Skip to main content

Cushing's Awareness Blogging Challenge

Yes, I'm doing it again!  I'm going to be blogging for 30 days in April for Cushing's awareness.  If you have any posts you want to see, or any ideas to get the word out about Cushing's, let me know.

Today, I'm going to be talking about my Cushing's story, which still continues, even 8 years after I was diagnosed.

I remember the moment I realized something wasn't right.  My mom was taking me to the mall, because none of my jeans fit me anymore.  She was talking about how she wished I would try to lose weight, because she has been overweight most of her life, and didn't want that for me.  But, I needed pants to wear to school, so I bought another size up.  I remember thinking, nothing has changed.  I didn't eat more, or less, I hadn't stopped any activities.  Maybe this was just my metabolism slowing down.

The summer before I went to college, I taught swimming lessons.  I was in the pool ever single day, swimming laps myself in between lessons. I was having a fun summer with friends, went on vacation with my family.  But I had gained about 30 pounds since the previous year.  I had been diagnosed with polycystic ovarian syndrome.

I went to college, uncomfortable with myself, living in baggy t-shirts and athletic shorts.  I was bullied by my peers. I was hospitalized with pneumonia the second week of school. I came home for thanksgiving 50 pounds heavier.  My parents asked me what I was eating.

I continued to gain weight, I joined a sorority, and had my first kidney stone the following year.  The doctor in the emergency room was very concerned, as I was not the typical patient they see with kidney stones. This was the puzzle piece I was missing.  While I was stuck in the sorority house for a few days, on pain medicine, I started researching.  I read about Cushing's, and knew immediately that this is what I had.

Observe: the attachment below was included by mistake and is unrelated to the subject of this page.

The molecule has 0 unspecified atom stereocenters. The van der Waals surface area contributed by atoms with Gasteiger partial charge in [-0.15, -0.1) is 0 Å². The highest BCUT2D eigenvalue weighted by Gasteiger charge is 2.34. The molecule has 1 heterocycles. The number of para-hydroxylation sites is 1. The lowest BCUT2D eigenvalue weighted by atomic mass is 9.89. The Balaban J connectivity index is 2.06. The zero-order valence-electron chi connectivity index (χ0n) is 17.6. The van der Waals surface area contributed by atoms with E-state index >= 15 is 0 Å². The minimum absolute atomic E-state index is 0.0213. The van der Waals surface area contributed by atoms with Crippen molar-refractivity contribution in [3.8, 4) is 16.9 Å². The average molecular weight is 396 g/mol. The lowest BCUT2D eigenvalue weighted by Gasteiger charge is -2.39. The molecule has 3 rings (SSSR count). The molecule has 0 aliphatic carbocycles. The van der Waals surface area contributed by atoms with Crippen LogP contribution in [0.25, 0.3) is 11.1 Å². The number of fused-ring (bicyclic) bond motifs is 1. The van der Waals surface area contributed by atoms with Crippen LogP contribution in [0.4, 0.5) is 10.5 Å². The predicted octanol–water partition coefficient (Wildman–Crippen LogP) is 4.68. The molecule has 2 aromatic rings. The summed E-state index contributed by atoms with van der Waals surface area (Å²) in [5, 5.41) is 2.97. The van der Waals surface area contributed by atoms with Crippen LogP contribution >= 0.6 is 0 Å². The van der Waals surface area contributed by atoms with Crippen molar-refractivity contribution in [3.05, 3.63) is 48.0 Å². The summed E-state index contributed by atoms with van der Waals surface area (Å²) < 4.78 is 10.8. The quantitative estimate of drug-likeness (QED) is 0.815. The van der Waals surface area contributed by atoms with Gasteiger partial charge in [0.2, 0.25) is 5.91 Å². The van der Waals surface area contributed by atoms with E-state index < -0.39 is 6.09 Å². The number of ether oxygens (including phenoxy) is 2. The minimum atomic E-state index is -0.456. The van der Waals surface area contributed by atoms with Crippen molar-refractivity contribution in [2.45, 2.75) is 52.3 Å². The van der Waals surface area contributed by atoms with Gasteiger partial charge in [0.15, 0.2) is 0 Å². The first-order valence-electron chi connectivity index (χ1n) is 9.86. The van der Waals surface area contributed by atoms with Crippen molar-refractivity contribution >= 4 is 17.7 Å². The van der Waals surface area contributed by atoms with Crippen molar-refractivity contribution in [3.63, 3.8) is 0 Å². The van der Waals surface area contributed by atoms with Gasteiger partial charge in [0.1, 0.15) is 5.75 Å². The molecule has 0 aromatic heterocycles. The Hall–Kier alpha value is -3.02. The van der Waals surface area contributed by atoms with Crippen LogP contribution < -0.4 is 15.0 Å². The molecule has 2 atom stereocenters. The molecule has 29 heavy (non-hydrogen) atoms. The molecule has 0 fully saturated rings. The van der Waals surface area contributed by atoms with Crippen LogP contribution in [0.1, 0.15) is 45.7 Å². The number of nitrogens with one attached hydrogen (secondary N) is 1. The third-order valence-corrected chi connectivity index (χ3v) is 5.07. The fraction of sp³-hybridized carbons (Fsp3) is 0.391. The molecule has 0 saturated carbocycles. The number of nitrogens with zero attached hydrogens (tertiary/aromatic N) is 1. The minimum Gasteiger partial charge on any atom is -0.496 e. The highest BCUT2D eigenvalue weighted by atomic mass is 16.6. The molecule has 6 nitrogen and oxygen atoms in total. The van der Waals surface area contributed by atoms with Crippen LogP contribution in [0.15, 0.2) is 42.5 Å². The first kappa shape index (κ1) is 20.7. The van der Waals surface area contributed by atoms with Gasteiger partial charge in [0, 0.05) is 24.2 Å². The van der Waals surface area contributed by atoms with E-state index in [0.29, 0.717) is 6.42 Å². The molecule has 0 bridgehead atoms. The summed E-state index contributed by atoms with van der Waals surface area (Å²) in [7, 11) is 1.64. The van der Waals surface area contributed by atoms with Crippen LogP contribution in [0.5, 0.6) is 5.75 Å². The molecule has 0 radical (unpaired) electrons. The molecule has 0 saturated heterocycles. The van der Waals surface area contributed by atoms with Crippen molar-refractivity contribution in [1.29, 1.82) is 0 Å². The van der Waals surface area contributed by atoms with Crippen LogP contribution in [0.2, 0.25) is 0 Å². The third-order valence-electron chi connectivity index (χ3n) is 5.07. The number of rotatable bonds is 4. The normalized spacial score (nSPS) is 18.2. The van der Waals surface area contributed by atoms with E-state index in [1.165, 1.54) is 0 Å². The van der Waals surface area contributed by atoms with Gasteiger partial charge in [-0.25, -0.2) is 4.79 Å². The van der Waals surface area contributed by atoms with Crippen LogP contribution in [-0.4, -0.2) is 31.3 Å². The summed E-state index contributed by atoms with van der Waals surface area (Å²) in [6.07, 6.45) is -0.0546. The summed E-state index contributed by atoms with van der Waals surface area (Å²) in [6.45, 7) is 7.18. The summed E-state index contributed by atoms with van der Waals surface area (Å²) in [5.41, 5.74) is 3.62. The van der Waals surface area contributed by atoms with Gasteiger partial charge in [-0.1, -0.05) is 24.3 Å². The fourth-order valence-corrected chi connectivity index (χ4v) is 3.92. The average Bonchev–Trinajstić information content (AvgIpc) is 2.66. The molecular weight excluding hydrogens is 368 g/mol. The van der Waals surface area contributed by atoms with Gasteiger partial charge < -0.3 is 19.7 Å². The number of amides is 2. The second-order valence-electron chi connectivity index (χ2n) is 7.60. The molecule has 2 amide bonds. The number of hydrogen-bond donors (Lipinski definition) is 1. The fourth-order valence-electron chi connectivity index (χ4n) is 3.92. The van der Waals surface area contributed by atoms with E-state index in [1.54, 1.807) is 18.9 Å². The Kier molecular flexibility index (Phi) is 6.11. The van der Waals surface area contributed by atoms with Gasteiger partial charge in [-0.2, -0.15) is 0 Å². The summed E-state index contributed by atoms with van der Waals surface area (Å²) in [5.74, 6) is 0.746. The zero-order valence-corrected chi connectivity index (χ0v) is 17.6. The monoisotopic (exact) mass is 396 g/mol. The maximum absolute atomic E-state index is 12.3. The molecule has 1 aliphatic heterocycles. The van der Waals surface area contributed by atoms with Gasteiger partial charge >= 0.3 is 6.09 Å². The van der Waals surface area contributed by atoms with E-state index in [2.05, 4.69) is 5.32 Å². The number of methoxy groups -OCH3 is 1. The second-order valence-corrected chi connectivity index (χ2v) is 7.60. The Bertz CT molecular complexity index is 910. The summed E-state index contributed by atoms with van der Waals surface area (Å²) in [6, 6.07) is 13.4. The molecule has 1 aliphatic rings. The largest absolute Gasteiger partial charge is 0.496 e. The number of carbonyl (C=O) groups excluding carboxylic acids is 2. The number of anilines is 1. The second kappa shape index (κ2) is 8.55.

I told everyone.  My friends, parents, relatives, advisor. This was why I got sick all the time. This is why I gained so much weight.  This is why I have kidney stones.  I saw my PCP, who sent me to an endocrinologist.  My tests for Cushing's were negative, and she tried to convince me this is a great thing, because if I dieted and lost weight, I would be better.

I must have seen 10 different specialists, many of them were endocrinologists over the next 2 years. I did midnight salivary tests, 24 hour urine cortisol tests, dexamethasone suppression tests, and all were negative.

Finally, my senior year of college, I was 22 years old, and was having irregular periods. I was seen by the health center at my school, who referred me to the women's center at the local hospital. I had many tests, but they felt more comfortable having me go home to see my primary care team.

The gynecologist I saw had clearly already reviewed my case.  She walked into the exam room and said, "I think there is something wrong with your pituitary gland, and I want you to have an MRI as soon as possible".  I had a brain MRI the next day, and sure enough, it showed a pituitary adenoma.  It took another 2 years to be diagnosed with Cushing's disease.  I had 2 unsuccessful pituitary surgeries, and had a bilateral adrenalectomy in 2010. Before my BLA, I weighed about 300 lbs. (I stopped getting on the scale after 285 - I DID NOT want to see 300!)